Village officials – both current and former – pushed back at a community meeting against vocal critics who claim a non-binding plan intended to serve as a North Star for the future of Key Biscayne is really a blueprint for overdevelopment.
The man on the hot seat Tuesday night was Building, Planning and Zoning Director Jeremy Gauger. He moved around like a prize fighter, defending the Strategic Vision Plan, taking the crowd’s punches without flinching as people shouted over each other or interrupted.
“The main commercial district was never ever, ever, ever intended to be showing any residential development,” said Gauger, trying to convince critics the Vision Plan was not some game of Three-card Monte.
The plan goes in front of the Village Council May 9 after what seemed a herculean effort. The document was 4 1/2 years in the making with 32 board meetings, six community meetings, 10 community workshops, a website dedicated to the Vision Plan and 700 surveys.
If one took a drink of whiskey every time the word density was mentioned Tuesday night, then alcohol poisoning might have ensued.
“So this is no endorsement for an increase in square footage or density,” Gauger said at one point.
Council Member Brett Moss said the same thing: “We don’t want more density.”
For critics, they might have as well been talking into a black hole.
The battle lines seemed to be drawn long before the question-and-answer session, during the recent and vicious mayoral election where critics of the plan were almost certain to also be supporters of former mayoral candidate Fausto Gomez.
Gomez was out of the country. It didn’t matter. He had his avatars who feared that Key Biscayne could become another Brickell or Manhattan.
It’s not as unreasonable as it sounds. Key Biscayne is the most dense square mile in all of Florida and its population has grown from 12,000 in 2010 to pushing about 15,000 now, Village Manager Steve Williamson said.
The Vision Plan is aspirational, and as such, sets forth proposals of what could be, nothing more. To execute many of these changes would require referendums, proposals and action by the Village Council.
It offers hypotheticals, such as housing for the elderly on the site of the L’Esplanade Mall or townhomes on Fernwood Drive.
“That does open the door and that is for more density,” said former Mayor Mayra Peña Lindsay, a Gomez supporter.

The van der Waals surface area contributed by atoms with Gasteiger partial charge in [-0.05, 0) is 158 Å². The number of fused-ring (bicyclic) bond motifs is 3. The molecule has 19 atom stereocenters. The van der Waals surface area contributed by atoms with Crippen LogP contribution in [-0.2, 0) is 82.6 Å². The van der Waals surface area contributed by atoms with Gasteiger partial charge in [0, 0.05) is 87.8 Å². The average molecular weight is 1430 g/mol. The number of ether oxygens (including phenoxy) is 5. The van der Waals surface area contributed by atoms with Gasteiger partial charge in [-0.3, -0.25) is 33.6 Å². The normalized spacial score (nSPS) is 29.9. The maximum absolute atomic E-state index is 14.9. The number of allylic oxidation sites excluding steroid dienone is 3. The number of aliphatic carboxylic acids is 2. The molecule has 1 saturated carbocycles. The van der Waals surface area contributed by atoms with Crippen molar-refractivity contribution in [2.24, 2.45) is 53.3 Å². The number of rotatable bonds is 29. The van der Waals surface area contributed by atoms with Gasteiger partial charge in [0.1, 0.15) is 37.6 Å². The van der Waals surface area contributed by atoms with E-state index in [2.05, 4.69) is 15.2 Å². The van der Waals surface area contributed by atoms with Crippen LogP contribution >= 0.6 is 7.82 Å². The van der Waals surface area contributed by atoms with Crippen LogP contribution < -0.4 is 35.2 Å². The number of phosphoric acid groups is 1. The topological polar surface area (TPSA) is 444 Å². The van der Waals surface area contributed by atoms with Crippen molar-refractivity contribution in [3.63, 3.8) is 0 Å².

“Wait, wait, wait,” Gauger said. “Page 1 (of the Vision Plan) says no more density. I’m not going to address it anymore.”
Peña Lindsay wouldn’t relent: “Jeremy, you say something on Page 1 and then say something different on Page 57. That’s the problem.”
Indeed, the drawing shows townhomes along Fernwood.
But Gauger said that if density is increased in one parcel, the Vision Plan says it must be offset somewhere else on the island, adding that the prior 2020 Strategic Vision Plan didn’t use fancy drawings. He blames some of the illustrations for some of the controversy since both old and new plans recommend redeveloping the commercial district.
“Nothing is as provocative as drawing of what something could be,” Gaugers said.
This drew the ire of Betty Sime Conroy, one of the original council members when the Village incorporated and also a Gomez supporter. Last month, she held her own rump “educational workshop” at Village Hall, calling citizens to it with an email blast entitled, “Call to Action. Preserve our Island.”
Conroy told Gauger on Tuesday night, “To me, that’s not my vision. I don’t want extra density.”
After the meeting when asked if she had changed her mind at all, Sime Conroy answered in the negative. “I think it’s a long way from what people really want,” she said.
Luis de la Cruz, another former council member who was on the Vision Board, said the panel wanted change but without increasing population.
“We were really clear at all times that we did not want more people,” he said. “So that means no more density.”
Still, the distrust was thick Tuesday night.
Former Mayor Mike Davey – who supported Mayor Joe Rasco in the last election – chastised critics for personally attacking Vision Board members and others who supported the plan during the last election.
“These are your friends and neighbors,” began Davey, referencing the contentious mayoral campaign. “So when people accuse them of being in developers’ pockets, that’s ridiculous.”
Resident Ceci Sanchez, another Gomez supporter, said the nearly complete renovations at St. Agnes Roman Catholic Church are not in the spirit of the island.
“St. Agnes caught us by surprise. This is what Key Biscayne allows by code and this is what the Vision Plan is advising is our future?” she said.
Gauger stepped up the plate. He said the Vision Plan aims to change the zoning code so that any developments are aligned with the aesthetic of the island.
“I’ve heard it on a lot of different fronts that people don’t like the current zoning code, or what the current code produces,” he said.
“The Vision Plan document says redo your zoning code.”